Dehydrating Tomatoes

Dehydrating tomatoes is a very simple process when you have a dehydrator.  I have found dehydrating works so much better than the sun drying method.  I tried this one time with screens and after a day or so the drying process started to attract flies!  That did it for me, I got a dehydrator and have enjoyed drying my own tomatoes ever since that day. 

There are a few reasons for dehydrating tomatoes. If you are totally serious about adding in more raw foods, realize that the sun-dried tomatoes that you buy may actually be oven cooked tomatoes. You do not know at what temperature those tomatoes have been processed.

Another drawback to buying sun-dried tomatoes is that they can be a little pricey. With all of the benefits of eating tomatoes, fresh and dehydrated, you are getting the live enzymes when you dehydrate them. 

When fresh tomatoes are not in season, sun dried tomatoes are a good substitute and they can be added to a variety of raw dishes to “spice them up.”

If there ever was a single reason to invest in a food dehydrator, it would be for making sun dried tomatoes.  The finished product often tastes better too since you get to control how much oil and spices are used.  

Here are directions for dehydrating tomatoes:

1. Invest in the best food dehydrator.  I recommend the Excalibur dehydrator.

2. Use only organic tomatoes. Buy local or better yet, grow your own tomatoes. The best type of tomatoes to use is the Roma variety which is very fleshy, low in seeds and juice. However, just about any type of tomato can be used.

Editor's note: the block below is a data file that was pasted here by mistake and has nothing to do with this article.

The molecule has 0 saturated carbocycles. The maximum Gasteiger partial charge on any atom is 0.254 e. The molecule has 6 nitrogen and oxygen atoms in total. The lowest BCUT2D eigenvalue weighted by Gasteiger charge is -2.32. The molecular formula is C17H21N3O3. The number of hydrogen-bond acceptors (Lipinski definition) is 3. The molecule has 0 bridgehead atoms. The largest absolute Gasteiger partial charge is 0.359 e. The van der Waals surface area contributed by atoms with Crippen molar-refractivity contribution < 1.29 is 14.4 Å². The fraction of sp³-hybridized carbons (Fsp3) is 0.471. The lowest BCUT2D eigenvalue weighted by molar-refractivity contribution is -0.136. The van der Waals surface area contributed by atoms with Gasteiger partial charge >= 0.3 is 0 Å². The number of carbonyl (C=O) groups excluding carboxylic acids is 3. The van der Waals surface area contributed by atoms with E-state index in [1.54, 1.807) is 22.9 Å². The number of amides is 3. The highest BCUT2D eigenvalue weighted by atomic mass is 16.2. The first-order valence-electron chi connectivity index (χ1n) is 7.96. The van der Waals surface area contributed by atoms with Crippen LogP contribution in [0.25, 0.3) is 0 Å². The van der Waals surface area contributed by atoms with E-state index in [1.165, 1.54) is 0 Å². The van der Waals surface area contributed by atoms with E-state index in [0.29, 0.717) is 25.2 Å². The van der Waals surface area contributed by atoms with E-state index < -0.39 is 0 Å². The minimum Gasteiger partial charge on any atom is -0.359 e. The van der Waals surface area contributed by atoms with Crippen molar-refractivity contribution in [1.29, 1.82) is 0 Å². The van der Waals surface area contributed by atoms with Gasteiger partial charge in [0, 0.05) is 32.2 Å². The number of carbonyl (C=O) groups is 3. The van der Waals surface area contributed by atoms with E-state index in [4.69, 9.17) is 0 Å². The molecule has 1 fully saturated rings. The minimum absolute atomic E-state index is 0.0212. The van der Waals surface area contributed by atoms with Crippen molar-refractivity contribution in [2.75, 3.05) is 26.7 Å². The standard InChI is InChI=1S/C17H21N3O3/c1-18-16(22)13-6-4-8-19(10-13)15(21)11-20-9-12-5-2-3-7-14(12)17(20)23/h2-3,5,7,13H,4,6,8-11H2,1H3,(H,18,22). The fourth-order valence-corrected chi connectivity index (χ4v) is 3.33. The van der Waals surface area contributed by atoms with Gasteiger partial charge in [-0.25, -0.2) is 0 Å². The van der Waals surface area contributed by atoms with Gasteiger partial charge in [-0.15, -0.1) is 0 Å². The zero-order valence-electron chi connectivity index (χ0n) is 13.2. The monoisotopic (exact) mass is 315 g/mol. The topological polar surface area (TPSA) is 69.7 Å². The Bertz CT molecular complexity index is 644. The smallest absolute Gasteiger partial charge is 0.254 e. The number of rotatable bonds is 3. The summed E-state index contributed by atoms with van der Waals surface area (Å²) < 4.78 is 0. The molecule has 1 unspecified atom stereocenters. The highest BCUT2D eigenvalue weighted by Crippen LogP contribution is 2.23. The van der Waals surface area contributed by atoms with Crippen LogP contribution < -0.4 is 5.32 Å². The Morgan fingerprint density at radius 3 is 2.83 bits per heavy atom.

3. Don't skin the tomatoes. The tomato peel is where many of the tomato nutrients are concentrated.

4. Slice the tomatoes about a ¼ inch thick lengthwise and arrange them on a single layer of mesh dehydrator sheets.

5. Sprinkle with natural salt and any other herbs that you would like. The most popular types of herbs to use on sun-dried tomatoes are basil, thyme and oregano.

6. The dried tomatoes should be flexible, but not brittle. They should feel slightly tacky, but with no visible water on them.

7. Allow the tomatoes to cool and then package them in airtight plastic bags. If you have a vacuum sealer, then vacuum seal them. Dried tomatoes absorb moisture from the air very easily. To keep them from spoiling, store them in your refrigerator or for long-term storage, put them in you freezer.

8. If you want to pack your dried tomatoes in oil, do so for only a few days to a week before using them. It is best to store the oil-packed tomatoes in the refrigerator.

Dehydrating tomatoes is a fairly easy process to do it yourself and a fun project to do with your spouse, kiddos or with a friend.  Once you make your own you will be doing more with all those tomatoes you have been producing all summer to enjoy all of the sweet goodness in the winter. 

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